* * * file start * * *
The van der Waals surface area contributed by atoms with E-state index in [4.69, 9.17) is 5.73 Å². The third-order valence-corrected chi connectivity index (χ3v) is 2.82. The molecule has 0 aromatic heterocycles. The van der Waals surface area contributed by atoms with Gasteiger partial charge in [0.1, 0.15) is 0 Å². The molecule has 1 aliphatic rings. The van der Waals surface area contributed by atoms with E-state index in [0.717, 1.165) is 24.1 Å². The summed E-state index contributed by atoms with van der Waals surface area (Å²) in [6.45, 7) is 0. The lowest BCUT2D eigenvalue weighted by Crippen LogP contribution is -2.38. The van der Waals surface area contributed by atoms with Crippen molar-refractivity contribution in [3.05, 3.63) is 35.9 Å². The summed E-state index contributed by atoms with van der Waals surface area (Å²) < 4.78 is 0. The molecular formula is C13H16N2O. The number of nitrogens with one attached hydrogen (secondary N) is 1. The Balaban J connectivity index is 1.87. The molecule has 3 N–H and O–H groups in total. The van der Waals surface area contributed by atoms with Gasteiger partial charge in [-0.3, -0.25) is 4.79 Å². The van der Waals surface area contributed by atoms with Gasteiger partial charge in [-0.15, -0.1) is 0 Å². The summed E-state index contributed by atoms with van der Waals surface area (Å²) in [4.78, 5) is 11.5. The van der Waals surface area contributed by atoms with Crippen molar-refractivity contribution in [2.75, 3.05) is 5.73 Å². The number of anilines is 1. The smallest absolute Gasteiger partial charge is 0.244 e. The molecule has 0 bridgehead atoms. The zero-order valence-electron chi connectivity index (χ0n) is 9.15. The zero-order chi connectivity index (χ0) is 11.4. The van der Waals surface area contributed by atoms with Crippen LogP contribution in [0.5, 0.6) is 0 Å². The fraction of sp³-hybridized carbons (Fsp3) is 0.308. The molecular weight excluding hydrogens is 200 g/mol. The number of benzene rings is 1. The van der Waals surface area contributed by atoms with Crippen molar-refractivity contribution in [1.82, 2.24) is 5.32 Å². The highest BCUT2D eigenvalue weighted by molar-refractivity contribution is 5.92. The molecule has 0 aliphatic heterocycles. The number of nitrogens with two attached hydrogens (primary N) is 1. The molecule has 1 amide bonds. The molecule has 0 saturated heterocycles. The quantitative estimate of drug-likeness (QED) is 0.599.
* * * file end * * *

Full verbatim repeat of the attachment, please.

The van der Waals surface area contributed by atoms with E-state index in [4.69, 9.17) is 5.73 Å². The third-order valence-corrected chi connectivity index (χ3v) is 2.82. The molecule has 0 aromatic heterocycles. The van der Waals surface area contributed by atoms with Gasteiger partial charge in [0.1, 0.15) is 0 Å². The molecule has 1 aliphatic rings. The van der Waals surface area contributed by atoms with E-state index in [0.717, 1.165) is 24.1 Å². The summed E-state index contributed by atoms with van der Waals surface area (Å²) in [6.45, 7) is 0. The lowest BCUT2D eigenvalue weighted by Crippen LogP contribution is -2.38. The van der Waals surface area contributed by atoms with Crippen molar-refractivity contribution in [3.05, 3.63) is 35.9 Å². The summed E-state index contributed by atoms with van der Waals surface area (Å²) < 4.78 is 0. The molecular formula is C13H16N2O. The number of nitrogens with one attached hydrogen (secondary N) is 1. The Balaban J connectivity index is 1.87. The molecule has 3 N–H and O–H groups in total. The van der Waals surface area contributed by atoms with Gasteiger partial charge in [-0.3, -0.25) is 4.79 Å². The van der Waals surface area contributed by atoms with Gasteiger partial charge in [-0.15, -0.1) is 0 Å². The summed E-state index contributed by atoms with van der Waals surface area (Å²) in [4.78, 5) is 11.5. The van der Waals surface area contributed by atoms with Crippen molar-refractivity contribution in [2.75, 3.05) is 5.73 Å². The number of anilines is 1. The smallest absolute Gasteiger partial charge is 0.244 e. The molecule has 0 bridgehead atoms. The zero-order valence-electron chi connectivity index (χ0n) is 9.15. The zero-order chi connectivity index (χ0) is 11.4. The van der Waals surface area contributed by atoms with Crippen LogP contribution in [0.5, 0.6) is 0 Å². The fraction of sp³-hybridized carbons (Fsp3) is 0.308. The molecular weight excluding hydrogens is 200 g/mol. The number of benzene rings is 1. The van der Waals surface area contributed by atoms with Crippen molar-refractivity contribution in [1.82, 2.24) is 5.32 Å². The highest BCUT2D eigenvalue weighted by molar-refractivity contribution is 5.92. The molecule has 0 aliphatic heterocycles. The number of nitrogens with two attached hydrogens (primary N) is 1. The molecule has 1 amide bonds. The molecule has 0 saturated heterocycles. The quantitative estimate of drug-likeness (QED) is 0.599.